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Hearing in murder retrial on possible coercion of teen

Gabriel Hubbard was convicted in 2012 of shooting

Gabriel Hubbard was convicted in 2012 of shooting to death Jaquan Jones on July 5, 2008, in Wyandanch, when Hubbard was 15-years-old. A new trial was ordered when a court reversed his conviction on legal grounds. Credit: SCPD

A hearing began Monday to determine whether a Wyandanch teenager’s confession to murder was coerced, almost two years after a Suffolk judge threw out a conviction in the case.

State Supreme Court Justice Martin Efman reversed the second-degree murder conviction of Gabriel Hubbard, now 23, because prosecutors had failed to alert the defense that the same detectives who got Hubbard to sign a confession had produced a discredited confession from a cabdriver shot by an off-duty Nassau County officer in Huntington Station.

Prosecutors intend to retry Hubbard, so state Supreme Court Justice Mark Cohen ordered a new pretrial hearing on the admissibility of a statement Hubbard gave to police.

Hubbard is accused of shooting Jaquan Jones to death in July 2008 as part of a gang dispute. At his trial in 2012, eight of the nine notes that jurors sent out during deliberations focused on the signed statement Det. Ronald Tavares took from Hubbard and whether it was voluntary.

There is no physical evidence tying Hubbard to the crime. During arguments last year that resulted in the Appellate Division’s Second Department upholding Efman’s decision to order a new trial, Justice Jeffrey Cohen said, “It’s a rather weak case without the confession. Without the confession, there’s no case.”

Defense attorney JoAnn Squillace of Jamaica, Queens, said she hopes this time the statement will be suppressed, resulting in the case being dismissed. Assistant District Attorney Peter Timmons declined to comment.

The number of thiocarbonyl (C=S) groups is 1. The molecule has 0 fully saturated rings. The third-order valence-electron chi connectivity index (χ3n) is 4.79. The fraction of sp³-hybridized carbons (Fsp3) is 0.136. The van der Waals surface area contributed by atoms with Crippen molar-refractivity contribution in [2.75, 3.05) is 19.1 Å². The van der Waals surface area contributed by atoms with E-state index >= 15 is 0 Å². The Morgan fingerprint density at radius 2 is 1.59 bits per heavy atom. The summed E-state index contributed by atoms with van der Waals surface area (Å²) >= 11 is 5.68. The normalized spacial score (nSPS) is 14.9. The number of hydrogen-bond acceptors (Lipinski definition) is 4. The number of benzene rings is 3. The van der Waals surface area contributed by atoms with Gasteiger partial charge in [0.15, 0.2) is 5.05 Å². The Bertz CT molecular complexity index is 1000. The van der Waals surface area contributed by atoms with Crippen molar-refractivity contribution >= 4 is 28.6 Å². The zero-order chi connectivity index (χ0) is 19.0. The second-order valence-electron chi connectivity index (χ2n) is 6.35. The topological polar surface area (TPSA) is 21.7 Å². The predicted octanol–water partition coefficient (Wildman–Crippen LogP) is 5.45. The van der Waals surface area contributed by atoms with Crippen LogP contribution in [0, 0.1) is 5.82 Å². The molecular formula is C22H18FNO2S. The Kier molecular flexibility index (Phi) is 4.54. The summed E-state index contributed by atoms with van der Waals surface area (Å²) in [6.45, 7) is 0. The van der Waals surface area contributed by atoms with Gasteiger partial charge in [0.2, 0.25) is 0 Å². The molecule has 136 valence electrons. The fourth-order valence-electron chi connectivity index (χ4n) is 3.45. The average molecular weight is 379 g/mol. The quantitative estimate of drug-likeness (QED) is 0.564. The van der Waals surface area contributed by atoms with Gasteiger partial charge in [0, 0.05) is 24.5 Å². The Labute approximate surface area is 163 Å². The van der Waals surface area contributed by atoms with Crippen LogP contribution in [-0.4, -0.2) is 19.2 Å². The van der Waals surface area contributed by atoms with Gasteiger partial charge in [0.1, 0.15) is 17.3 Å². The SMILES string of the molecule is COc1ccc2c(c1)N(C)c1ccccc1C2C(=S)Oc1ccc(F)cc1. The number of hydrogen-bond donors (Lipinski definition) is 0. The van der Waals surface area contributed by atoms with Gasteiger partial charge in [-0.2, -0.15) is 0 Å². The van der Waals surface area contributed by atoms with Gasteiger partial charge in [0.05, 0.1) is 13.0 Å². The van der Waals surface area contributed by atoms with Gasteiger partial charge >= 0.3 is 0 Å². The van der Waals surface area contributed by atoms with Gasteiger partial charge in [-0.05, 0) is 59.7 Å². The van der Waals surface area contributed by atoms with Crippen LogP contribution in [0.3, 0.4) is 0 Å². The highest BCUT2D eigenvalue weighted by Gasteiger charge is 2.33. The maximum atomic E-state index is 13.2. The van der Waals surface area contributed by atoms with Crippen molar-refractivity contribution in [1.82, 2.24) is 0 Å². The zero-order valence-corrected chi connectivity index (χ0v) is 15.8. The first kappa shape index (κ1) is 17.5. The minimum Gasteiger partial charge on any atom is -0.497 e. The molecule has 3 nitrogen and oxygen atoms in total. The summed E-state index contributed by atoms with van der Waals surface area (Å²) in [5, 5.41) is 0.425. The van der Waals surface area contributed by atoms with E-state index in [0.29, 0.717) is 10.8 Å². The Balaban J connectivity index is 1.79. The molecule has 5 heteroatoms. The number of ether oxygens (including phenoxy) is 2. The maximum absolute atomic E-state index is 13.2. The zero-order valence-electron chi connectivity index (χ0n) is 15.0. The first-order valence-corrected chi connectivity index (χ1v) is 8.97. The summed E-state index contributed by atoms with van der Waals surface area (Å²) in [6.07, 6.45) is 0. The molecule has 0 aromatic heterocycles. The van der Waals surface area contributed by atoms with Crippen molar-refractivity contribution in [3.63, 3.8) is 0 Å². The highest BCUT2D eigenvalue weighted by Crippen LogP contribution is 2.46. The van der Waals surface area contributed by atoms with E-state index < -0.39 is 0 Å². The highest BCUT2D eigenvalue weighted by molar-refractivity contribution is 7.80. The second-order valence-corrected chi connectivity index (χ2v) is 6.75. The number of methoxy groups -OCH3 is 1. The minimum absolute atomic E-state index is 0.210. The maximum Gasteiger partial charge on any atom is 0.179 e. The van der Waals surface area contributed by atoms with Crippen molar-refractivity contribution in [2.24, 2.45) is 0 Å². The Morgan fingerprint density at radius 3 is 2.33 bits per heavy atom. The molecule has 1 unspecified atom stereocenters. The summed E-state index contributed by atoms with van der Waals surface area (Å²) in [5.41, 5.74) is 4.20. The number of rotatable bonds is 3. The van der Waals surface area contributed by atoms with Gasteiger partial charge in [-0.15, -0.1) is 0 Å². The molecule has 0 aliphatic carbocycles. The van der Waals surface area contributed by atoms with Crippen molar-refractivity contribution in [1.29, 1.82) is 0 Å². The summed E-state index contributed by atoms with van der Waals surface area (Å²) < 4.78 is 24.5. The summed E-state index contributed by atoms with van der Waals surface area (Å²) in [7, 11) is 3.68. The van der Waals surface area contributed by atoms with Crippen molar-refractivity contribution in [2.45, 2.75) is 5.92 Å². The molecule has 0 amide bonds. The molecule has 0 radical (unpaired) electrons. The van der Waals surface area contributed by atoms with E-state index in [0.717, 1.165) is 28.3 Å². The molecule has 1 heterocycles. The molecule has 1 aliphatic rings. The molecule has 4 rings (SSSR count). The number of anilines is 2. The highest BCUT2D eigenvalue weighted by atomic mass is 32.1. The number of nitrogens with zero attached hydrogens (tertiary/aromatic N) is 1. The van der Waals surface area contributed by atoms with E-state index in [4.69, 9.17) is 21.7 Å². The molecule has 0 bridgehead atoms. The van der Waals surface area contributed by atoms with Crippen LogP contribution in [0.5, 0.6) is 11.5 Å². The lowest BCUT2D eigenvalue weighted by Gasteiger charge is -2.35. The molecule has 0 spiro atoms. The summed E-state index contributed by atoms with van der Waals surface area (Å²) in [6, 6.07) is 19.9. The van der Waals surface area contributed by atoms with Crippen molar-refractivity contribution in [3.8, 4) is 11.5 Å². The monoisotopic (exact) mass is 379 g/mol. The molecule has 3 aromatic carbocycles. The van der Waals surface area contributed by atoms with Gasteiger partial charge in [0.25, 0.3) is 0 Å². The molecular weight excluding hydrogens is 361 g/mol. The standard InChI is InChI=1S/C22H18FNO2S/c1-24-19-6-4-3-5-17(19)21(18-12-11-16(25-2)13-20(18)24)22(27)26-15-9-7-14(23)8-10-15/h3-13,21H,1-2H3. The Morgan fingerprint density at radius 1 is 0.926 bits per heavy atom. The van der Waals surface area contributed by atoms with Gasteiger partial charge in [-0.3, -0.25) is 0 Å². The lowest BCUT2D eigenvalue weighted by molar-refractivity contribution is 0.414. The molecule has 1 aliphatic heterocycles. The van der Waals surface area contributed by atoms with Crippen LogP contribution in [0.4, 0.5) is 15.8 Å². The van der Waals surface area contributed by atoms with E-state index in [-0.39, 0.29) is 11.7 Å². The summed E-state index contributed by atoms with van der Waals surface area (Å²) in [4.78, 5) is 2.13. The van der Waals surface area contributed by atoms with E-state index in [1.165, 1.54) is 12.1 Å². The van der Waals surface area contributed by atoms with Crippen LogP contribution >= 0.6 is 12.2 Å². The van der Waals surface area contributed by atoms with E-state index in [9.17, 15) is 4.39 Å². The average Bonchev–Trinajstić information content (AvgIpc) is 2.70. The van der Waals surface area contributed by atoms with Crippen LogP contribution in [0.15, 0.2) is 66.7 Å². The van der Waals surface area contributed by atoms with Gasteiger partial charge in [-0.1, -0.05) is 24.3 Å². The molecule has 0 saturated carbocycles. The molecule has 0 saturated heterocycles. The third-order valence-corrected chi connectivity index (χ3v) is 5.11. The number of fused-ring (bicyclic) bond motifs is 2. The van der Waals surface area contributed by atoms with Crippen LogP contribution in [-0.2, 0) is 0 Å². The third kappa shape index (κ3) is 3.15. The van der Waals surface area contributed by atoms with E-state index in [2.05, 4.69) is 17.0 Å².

In a motion filed last week in U.S. District Court in Central Islip to get a copy of Tavares’ deposition in a civil suit filed by Huntington Station cabdriver Thomas Moroughan, Squillace’s co-counsel Stephen Drummond argued that Hubbard’s statement was coerced.

“Gabriel Hubbard was in tears and was requesting an attorney while Detective Tavares was yelling at him and telling Gabriel that was not getting an attorney,” Drummond wrote.

That echoes what Moroughan says happened to him after an off-duty Nassau police officer shot him during a roadside dispute in 2011. He said he was screaming for an attorney in Huntington Hospital, but Tavares instead had him sign a since-discredited confession indicating he threatened the officers. As a result, Moroughan was charged with assault. The charges were later dismissed.

On the witness stand Monday, Tavares said there was no yelling and that Hubbard never demanded an attorney while he and his partner questioned him in Greensboro, N.C., where Hubbard moved shortly after Jones was killed. The questioning and Hubbard’s subsequent arrest was in 2010.

Instead, Tavares said he showed Hubbard a witness statment identifying him as the shooter about an hour after they started talking.

“At the completion of the statement, he put his head down and began to sob,” Tavares said. “He said, ‘This is bad.’”

That’s when Hubbard admitted shooting an assault rifle at the house, where Jones was, not intending to hurt anyone but killing Jones, Tavares said.

“I didn’t mean to. I was shooting at the house,” Hubbard said, according to Tavares. “It was a stupid thing to do.”

The hearing, which will likely touch on the Moroughan case, continues Tuesday.

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